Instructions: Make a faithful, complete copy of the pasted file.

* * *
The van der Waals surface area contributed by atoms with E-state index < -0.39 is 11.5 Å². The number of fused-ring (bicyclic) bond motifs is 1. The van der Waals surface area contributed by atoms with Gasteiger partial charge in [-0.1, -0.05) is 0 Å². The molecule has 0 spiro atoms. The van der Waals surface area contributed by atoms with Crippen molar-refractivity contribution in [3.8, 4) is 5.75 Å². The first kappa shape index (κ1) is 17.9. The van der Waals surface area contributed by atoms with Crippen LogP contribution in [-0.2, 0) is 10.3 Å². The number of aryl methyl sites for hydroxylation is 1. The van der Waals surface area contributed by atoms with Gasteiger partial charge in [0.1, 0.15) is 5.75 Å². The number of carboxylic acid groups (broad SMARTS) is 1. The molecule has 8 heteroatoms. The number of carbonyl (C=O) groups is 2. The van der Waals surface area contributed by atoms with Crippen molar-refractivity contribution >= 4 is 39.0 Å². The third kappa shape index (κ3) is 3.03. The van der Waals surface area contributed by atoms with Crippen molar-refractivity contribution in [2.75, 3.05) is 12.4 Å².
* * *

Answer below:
The van der Waals surface area contributed by atoms with E-state index < -0.39 is 11.5 Å². The number of fused-ring (bicyclic) bond motifs is 1. The van der Waals surface area contributed by atoms with Gasteiger partial charge in [-0.1, -0.05) is 0 Å². The molecule has 0 spiro atoms. The van der Waals surface area contributed by atoms with Crippen molar-refractivity contribution in [3.8, 4) is 5.75 Å². The first kappa shape index (κ1) is 17.9. The van der Waals surface area contributed by atoms with Crippen LogP contribution in [-0.2, 0) is 10.3 Å². The number of aryl methyl sites for hydroxylation is 1. The van der Waals surface area contributed by atoms with Gasteiger partial charge in [0.1, 0.15) is 5.75 Å². The number of carboxylic acid groups (broad SMARTS) is 1. The molecule has 8 heteroatoms. The number of carbonyl (C=O) groups is 2. The van der Waals surface area contributed by atoms with Crippen molar-refractivity contribution >= 4 is 39.0 Å². The third kappa shape index (κ3) is 3.03. The van der Waals surface area contributed by atoms with Crippen molar-refractivity contribution in [2.75, 3.05) is 12.4 Å².